Survey: QSR Operators See Sales Soften Further in Q3
In a new partnership with Franchise Times, investment bank Cowen did a quick check-in on third-quarter results with a collection of franchisees across the country.
There has been some mixed news out of the quarter. McDonald’s reported 2.4 percent U.S. same-store sales growth, though “higher average check drove sales,” according to CFO Kevin Ozan. The third quarter was decent for Restaurant Brands International, too. It beat consensus at Tim Hortons with 0.6 percent same-store sales growth but missed at Burger King with a 1 percent same-store sales growth.
That’s what operators saw, too. Basically, it was slow going for most quick-service operators.
“In the 3Q18 period, 33 percent saw stronger sales relative to the 2Q18 period, and only 22 percent saw stronger trends when compared to the 3Q17 timeframe,” wrote Cowen’s Andrew Charles in a report summarizing the survey findings.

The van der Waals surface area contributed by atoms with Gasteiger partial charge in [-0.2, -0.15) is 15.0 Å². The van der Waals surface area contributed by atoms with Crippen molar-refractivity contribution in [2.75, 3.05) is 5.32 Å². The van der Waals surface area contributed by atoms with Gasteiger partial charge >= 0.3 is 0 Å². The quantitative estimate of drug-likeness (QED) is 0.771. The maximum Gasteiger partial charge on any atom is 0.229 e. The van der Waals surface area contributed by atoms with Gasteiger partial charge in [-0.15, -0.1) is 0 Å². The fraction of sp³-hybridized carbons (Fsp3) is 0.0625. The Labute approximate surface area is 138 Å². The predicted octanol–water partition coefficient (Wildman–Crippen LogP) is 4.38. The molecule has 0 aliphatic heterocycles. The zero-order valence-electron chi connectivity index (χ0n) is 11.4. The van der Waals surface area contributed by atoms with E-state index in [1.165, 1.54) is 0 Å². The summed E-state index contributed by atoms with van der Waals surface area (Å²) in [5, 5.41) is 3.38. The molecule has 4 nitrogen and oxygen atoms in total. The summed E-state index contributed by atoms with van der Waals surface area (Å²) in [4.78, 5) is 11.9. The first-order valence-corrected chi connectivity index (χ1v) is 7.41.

That matches the broader trends. TDn2K reported a 1.38 percent same-store sales growth and 1.26 percent traffic decline for the quarter.
According to most of the survey respondents, the sluggish market and softening trends can be attributed to the deep discounting that is ubiquitous in quick service and the sheer number of restaurants that have been built since the Great Recession.
Respondents said instead of deeper discounts, they see better business overall as the way to combat flat or negative same-store sale trends.
“When we asked QSR operators what tactics are believed to be the most impactful to grow same-store sales over the next six months, the most common responses were advertising/marketing enhancements and menu innovation,” wrote Charles.
The third most popular response was “value enhancements,” followed by digital ordering for to-go, better operations and speed-of-service enhancements. Third-party delivery was the final way to combat the trends.
As for the all-important franchisor-franchisee relations and the public spats between franchisees and franchisors seen at Jack in the Box, McDonald’s and Tim Hortons, survey respondents said things are OK, but they have been better.
“Franchisees ranked the relationship with franchisors a 3.7 out of 5,” wrote Charles.
But when asked how this year compares to last year, the average response was 2.5 out of 5.